04/10/2007, 00.00
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Thousands are baptised in Beijing, while in Zhejiang two priests are imprisoned

by Bernardo Cervellera
The wave of new conversions makes it difficult to find sufficient godparents. In the interim of the Pope’s long awaited letter to China’s Catholics, the Patriotic Association’s iron fist is felt, particularly in Hebei and Zhejiang.

Beijing (AsiaNews) – Thousands of people were baptised into the faith in Catholic churches across China on Easter night.  Yet in some areas the underground Church is still subjected to persecution and imprisonment.   


In Beijing alone during the Easter Vigil, the number of adult baptisms numbered in the thousands! In the Church of Our Holy Saviour (Beitang) there were 180; in St Joseph’s (Dongtang) hundreds and in the Church of St Michael, where the Chinese of Korean origins, hundreds more, added to these, baptisms carried out in the underground Church.


The wave of religious rebirth and conversion to Catholicism is so great that the Christian community is having some difficulty in finding godparents to accompany the new catechumens.  In the capital it is almost standard that any one godparent will have at least a dozen newly baptized to follow.  The situation is analogues in most of China’s large cities: Shanghai, Xian, Guangzhou, Chengdu, Xiamen, Shenzhen…


A priest and seminary professor points out to AsiaNews that contemporary Chinese society is marked by many open wounds: “the materialism of daily life,…. unbridled individualism, which generates selfishness and a lack of interest in other people, the future, the world around us”.  The Church continues the priest “answers the silent cries of these people’s hearts, the thirst for God which is spreading throughout China”.  Moreover, Christians are showing that “a healthy collaboration between faith and reason improves human life and promotes respect for creation”.  


For the most part, the newly baptized tend to come from upper class backgrounds; they are materially wealthy, high level civil servants who despite having secured a comfortable lifestyle for themselves remain unsatisfied. “Only Christianity – one of them notes – has been able to sate my spiritual needs”.  


Among those baptised are also University professors and students, people who question the meaning of existence and for whom the myths of Buddhism and Taoism, while fully respectable, have been unable to provide answers to scientific or rational exigencies.   


The neo-converts also count the poor and immigrants, young people who have come to the cities from the country, in search of some monetary relief for their families.  In the world of Chinese economics they are treated like slaves, underpaid, sometimes even unpaid and forced to work illegally.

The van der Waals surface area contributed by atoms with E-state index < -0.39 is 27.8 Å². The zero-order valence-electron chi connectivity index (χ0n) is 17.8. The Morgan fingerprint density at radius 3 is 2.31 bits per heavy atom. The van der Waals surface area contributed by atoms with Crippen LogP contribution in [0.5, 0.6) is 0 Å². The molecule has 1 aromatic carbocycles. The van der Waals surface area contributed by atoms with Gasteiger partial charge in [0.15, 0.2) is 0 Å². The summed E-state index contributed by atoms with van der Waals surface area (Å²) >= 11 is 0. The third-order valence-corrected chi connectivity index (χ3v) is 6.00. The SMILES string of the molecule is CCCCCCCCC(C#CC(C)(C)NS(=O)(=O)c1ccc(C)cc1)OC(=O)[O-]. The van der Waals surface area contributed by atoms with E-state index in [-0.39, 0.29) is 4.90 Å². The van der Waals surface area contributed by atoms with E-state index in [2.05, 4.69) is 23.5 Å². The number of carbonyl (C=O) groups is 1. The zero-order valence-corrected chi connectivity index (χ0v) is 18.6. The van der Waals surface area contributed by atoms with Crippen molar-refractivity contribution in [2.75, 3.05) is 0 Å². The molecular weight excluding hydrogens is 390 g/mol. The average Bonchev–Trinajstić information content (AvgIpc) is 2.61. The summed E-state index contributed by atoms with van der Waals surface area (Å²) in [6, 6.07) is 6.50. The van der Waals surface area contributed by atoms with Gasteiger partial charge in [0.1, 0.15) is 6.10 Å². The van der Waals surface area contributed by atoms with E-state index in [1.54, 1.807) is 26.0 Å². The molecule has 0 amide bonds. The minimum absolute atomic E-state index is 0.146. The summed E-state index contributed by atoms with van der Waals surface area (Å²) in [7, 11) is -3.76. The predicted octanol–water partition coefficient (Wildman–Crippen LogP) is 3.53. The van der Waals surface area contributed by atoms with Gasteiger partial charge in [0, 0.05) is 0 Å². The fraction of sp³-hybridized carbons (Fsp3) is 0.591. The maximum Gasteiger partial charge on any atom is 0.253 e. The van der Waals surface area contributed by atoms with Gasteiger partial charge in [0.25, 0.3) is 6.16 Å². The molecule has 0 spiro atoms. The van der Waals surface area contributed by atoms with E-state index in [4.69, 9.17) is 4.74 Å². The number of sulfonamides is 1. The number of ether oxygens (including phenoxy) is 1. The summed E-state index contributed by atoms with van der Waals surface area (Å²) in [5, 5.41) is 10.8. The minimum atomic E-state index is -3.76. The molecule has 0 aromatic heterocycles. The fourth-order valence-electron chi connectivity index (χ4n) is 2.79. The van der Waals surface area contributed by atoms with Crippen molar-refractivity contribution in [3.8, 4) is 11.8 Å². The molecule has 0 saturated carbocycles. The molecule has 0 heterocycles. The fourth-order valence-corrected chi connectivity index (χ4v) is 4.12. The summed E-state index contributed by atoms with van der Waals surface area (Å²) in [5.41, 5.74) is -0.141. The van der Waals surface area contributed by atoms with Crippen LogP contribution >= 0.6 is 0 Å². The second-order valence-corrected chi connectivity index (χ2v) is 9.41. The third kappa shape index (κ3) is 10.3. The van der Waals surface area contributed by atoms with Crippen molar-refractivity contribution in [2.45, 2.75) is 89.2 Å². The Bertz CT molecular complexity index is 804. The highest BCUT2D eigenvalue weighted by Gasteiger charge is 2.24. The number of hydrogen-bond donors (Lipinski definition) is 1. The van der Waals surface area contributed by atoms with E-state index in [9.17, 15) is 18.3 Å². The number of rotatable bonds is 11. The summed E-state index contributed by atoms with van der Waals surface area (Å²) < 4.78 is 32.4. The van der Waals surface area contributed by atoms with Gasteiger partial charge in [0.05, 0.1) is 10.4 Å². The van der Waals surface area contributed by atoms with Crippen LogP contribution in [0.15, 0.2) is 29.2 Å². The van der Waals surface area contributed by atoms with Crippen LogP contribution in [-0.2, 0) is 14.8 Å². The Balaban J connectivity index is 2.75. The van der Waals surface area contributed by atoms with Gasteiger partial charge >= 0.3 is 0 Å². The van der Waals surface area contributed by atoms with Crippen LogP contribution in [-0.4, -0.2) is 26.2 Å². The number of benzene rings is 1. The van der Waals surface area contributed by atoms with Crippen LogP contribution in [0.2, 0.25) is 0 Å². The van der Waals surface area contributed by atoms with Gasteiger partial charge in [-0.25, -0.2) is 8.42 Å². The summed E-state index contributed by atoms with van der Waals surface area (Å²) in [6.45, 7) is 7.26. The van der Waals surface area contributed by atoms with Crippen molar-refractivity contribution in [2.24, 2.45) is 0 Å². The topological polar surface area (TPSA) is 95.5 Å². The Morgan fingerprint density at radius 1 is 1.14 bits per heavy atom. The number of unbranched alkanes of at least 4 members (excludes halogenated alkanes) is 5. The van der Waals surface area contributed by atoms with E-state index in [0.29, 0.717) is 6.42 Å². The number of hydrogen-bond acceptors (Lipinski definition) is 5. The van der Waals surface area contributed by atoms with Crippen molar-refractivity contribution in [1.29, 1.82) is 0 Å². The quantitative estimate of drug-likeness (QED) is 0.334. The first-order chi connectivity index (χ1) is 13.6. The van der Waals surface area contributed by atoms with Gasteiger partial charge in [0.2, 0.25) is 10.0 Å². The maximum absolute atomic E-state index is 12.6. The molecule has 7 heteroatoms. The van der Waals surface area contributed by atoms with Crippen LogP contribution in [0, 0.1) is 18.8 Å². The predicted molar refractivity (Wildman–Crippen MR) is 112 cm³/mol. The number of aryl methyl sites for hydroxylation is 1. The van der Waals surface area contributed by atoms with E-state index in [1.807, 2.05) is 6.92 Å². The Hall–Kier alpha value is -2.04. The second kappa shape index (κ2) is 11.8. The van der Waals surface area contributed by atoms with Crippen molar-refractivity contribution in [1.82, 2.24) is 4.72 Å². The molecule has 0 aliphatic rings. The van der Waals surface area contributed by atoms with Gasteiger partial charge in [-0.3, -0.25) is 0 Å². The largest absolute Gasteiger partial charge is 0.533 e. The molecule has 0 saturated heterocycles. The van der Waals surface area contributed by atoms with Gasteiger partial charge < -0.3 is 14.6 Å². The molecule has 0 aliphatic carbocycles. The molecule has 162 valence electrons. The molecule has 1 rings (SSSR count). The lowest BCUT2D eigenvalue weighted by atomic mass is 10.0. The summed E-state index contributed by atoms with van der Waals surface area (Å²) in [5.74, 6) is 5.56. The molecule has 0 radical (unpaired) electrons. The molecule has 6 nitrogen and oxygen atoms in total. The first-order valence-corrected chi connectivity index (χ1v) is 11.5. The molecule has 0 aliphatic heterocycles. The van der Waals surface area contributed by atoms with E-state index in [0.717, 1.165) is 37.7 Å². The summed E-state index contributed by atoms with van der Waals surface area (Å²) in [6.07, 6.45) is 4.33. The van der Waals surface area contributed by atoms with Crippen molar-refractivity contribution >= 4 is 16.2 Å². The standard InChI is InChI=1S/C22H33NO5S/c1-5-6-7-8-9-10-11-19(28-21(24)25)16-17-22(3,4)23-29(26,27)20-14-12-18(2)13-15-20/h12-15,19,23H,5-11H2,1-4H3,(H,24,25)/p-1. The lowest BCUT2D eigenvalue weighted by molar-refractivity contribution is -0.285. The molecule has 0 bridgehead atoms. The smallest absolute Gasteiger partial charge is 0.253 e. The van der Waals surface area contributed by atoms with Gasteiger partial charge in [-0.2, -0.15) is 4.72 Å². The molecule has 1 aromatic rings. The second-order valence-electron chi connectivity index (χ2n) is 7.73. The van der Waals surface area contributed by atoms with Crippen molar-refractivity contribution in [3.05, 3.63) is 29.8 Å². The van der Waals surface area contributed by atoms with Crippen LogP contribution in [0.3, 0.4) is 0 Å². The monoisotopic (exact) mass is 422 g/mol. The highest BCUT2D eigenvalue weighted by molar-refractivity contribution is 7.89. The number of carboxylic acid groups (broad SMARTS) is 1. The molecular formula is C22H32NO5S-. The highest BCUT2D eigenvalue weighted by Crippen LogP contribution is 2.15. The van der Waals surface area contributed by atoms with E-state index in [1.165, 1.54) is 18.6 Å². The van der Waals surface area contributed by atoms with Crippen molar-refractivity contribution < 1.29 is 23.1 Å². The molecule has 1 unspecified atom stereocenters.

Forgotten and oppressed, they find help, friendship and support from the Church.  In a modern China without social welfare, Chinese Catholics are dedicated to bringing charity to many fronts:  orphans, the elderly, Aids sufferers, medical care to the poor.  This solidarity provided by the Church, official and non official, is viewed with approval by Beijing as it fills the void of social needs that the government can’t or won’t provide.  


This freedom however remains within the boundaries of government concessions.  Those seeking religious freedom who fail to adhere to the control of the Patriotic Association face arrest and prison.  In many underground communities the faithful were unable to participate in celebrations because police had been given orders to arrest priests.  In Wenzhou (Zhejiang), on Holy Thursday the police raided the designated place where the in Cena Domini mass was to have been held.  The priests succeeded in escaping arrest, minutes beforehand.   


Two diocesan priests, Fr. Shao Zhoumin and Fr. Jiang Sunian, who had falsified their documents in order to make a pilgrimage to Rome, where condemned to 9 and 11 months in prison.  In Hebei, where the underground bishop James Su Zhimin has been “missing” for the last 10 years, the police keep strict checks that there are no underground gatherings of the faithful.  All of them were forced to move elsewhere, where the situation is calmer, in order to celebrate Easter.  


According to AsiaNews data, at least 17 underground bishops have disappeared, been arrested or detained in isolation; 20 priests are currently under arrest.  The last arrest took place on December 27th in Hebei. Of the 9 priests imprisoned in that raid, 4 were freed the other 5 are still under lock and key.   The entire community, underground and official Catholics, have noted a crackdown in the Patriotic Association’s politics of control.  The new hard line is due to the fact that the majority of PA officials are now predominantly atheists, some among the most radical elements of the Party, whose aim it is to destroy religious communities, failing that to a least have strict control over their activities


Another reason behind the radicalisation of the PA is the long awaited letter of the Pope to the Church in China.  It will in fact, underline that the Church in China is one, and in its near entirety, holds faith with the Holy See.  The Pope’s letter will underscore the official failure of Chinese politics, which in over 60 years of communism has attempted to eliminate, suffocate or divide religions.  


After half a century of martyrdom, the Church in China is more alive than ever: vocations to the priesthood are on the increase, so much so that the average age of priests in many dioceses is 34-35; in many areas female diocesan vocations are also flowering.  And even if the in many areas government prohibits the birth of vocations or the gathering together of male religious, many priests are choosing to live together following the monastic rule.  


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